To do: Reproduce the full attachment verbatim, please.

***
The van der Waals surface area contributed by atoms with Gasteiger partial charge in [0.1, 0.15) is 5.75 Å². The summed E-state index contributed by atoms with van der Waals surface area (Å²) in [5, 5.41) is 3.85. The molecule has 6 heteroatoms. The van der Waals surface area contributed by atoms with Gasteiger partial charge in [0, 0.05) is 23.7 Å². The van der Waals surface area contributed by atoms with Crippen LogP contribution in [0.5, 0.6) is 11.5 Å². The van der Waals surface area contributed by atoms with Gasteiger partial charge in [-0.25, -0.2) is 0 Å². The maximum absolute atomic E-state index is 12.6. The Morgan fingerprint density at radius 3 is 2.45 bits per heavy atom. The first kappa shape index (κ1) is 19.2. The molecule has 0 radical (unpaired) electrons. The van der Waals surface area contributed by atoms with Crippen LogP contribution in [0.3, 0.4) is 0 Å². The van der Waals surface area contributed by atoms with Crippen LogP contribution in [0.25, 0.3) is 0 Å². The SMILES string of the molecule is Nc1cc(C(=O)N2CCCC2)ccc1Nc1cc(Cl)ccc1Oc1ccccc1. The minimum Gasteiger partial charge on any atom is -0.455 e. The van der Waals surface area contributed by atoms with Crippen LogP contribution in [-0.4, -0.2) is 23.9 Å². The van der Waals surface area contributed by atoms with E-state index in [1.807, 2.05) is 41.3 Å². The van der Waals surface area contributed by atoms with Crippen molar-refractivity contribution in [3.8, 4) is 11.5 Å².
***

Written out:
The van der Waals surface area contributed by atoms with Gasteiger partial charge in [0.1, 0.15) is 5.75 Å². The summed E-state index contributed by atoms with van der Waals surface area (Å²) in [5, 5.41) is 3.85. The molecule has 6 heteroatoms. The van der Waals surface area contributed by atoms with Gasteiger partial charge in [0, 0.05) is 23.7 Å². The van der Waals surface area contributed by atoms with Crippen LogP contribution in [0.5, 0.6) is 11.5 Å². The van der Waals surface area contributed by atoms with Gasteiger partial charge in [-0.25, -0.2) is 0 Å². The maximum absolute atomic E-state index is 12.6. The Morgan fingerprint density at radius 3 is 2.45 bits per heavy atom. The first kappa shape index (κ1) is 19.2. The molecule has 0 radical (unpaired) electrons. The van der Waals surface area contributed by atoms with Crippen LogP contribution in [0.3, 0.4) is 0 Å². The van der Waals surface area contributed by atoms with Crippen LogP contribution in [0.25, 0.3) is 0 Å². The SMILES string of the molecule is Nc1cc(C(=O)N2CCCC2)ccc1Nc1cc(Cl)ccc1Oc1ccccc1. The minimum Gasteiger partial charge on any atom is -0.455 e. The van der Waals surface area contributed by atoms with Crippen LogP contribution in [-0.4, -0.2) is 23.9 Å². The van der Waals surface area contributed by atoms with E-state index in [1.807, 2.05) is 41.3 Å². The van der Waals surface area contributed by atoms with Crippen molar-refractivity contribution in [3.8, 4) is 11.5 Å².